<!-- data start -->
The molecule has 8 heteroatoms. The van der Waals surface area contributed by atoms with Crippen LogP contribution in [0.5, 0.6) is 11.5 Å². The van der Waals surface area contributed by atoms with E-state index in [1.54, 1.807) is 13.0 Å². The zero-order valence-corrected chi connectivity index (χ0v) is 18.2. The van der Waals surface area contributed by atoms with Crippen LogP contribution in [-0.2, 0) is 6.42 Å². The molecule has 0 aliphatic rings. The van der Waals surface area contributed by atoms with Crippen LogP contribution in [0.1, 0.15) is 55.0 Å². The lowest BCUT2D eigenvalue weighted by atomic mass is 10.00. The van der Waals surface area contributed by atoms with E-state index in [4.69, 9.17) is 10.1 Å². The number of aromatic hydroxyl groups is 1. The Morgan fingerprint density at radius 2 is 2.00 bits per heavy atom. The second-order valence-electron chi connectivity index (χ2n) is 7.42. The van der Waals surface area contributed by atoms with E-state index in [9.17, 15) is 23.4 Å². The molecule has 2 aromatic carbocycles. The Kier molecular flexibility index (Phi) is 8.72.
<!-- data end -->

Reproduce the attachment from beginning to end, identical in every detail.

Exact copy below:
The molecule has 8 heteroatoms. The van der Waals surface area contributed by atoms with Crippen LogP contribution in [0.5, 0.6) is 11.5 Å². The van der Waals surface area contributed by atoms with E-state index in [1.54, 1.807) is 13.0 Å². The zero-order valence-corrected chi connectivity index (χ0v) is 18.2. The van der Waals surface area contributed by atoms with Crippen LogP contribution in [-0.2, 0) is 6.42 Å². The molecule has 0 aliphatic rings. The van der Waals surface area contributed by atoms with Crippen LogP contribution in [0.1, 0.15) is 55.0 Å². The lowest BCUT2D eigenvalue weighted by atomic mass is 10.00. The van der Waals surface area contributed by atoms with E-state index in [4.69, 9.17) is 10.1 Å². The number of aromatic hydroxyl groups is 1. The Morgan fingerprint density at radius 2 is 2.00 bits per heavy atom. The second-order valence-electron chi connectivity index (χ2n) is 7.42. The van der Waals surface area contributed by atoms with E-state index in [9.17, 15) is 23.4 Å². The molecule has 2 aromatic carbocycles. The Kier molecular flexibility index (Phi) is 8.72.